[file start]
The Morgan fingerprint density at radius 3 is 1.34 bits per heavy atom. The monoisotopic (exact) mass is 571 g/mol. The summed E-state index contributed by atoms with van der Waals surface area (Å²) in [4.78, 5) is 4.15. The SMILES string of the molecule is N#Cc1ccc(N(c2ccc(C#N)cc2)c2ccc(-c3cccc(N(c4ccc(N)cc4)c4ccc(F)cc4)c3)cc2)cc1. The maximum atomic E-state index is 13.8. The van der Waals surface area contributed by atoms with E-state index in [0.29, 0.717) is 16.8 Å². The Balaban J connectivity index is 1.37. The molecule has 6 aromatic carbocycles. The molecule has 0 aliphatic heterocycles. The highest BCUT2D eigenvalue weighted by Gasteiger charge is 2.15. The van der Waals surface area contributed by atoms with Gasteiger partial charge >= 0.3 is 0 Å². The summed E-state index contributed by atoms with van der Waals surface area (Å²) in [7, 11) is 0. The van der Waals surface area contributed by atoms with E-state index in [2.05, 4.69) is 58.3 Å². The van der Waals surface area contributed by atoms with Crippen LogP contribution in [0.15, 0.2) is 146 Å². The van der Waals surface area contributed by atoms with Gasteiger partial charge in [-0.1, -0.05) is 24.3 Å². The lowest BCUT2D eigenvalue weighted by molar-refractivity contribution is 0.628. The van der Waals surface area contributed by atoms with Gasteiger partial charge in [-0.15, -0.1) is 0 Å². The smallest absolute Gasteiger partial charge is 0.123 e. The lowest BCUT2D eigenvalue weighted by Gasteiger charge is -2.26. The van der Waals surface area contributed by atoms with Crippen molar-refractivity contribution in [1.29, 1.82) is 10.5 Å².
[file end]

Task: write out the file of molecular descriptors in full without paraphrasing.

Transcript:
The Morgan fingerprint density at radius 3 is 1.34 bits per heavy atom. The monoisotopic (exact) mass is 571 g/mol. The summed E-state index contributed by atoms with van der Waals surface area (Å²) in [4.78, 5) is 4.15. The SMILES string of the molecule is N#Cc1ccc(N(c2ccc(C#N)cc2)c2ccc(-c3cccc(N(c4ccc(N)cc4)c4ccc(F)cc4)c3)cc2)cc1. The maximum atomic E-state index is 13.8. The van der Waals surface area contributed by atoms with E-state index in [0.29, 0.717) is 16.8 Å². The Balaban J connectivity index is 1.37. The molecule has 6 aromatic carbocycles. The molecule has 0 aliphatic heterocycles. The highest BCUT2D eigenvalue weighted by Gasteiger charge is 2.15. The van der Waals surface area contributed by atoms with Gasteiger partial charge >= 0.3 is 0 Å². The summed E-state index contributed by atoms with van der Waals surface area (Å²) in [7, 11) is 0. The van der Waals surface area contributed by atoms with E-state index in [2.05, 4.69) is 58.3 Å². The van der Waals surface area contributed by atoms with Crippen LogP contribution in [0.15, 0.2) is 146 Å². The van der Waals surface area contributed by atoms with Gasteiger partial charge in [-0.1, -0.05) is 24.3 Å². The lowest BCUT2D eigenvalue weighted by molar-refractivity contribution is 0.628. The van der Waals surface area contributed by atoms with Gasteiger partial charge in [-0.15, -0.1) is 0 Å². The smallest absolute Gasteiger partial charge is 0.123 e. The lowest BCUT2D eigenvalue weighted by Gasteiger charge is -2.26. The van der Waals surface area contributed by atoms with Crippen molar-refractivity contribution in [1.29, 1.82) is 10.5 Å².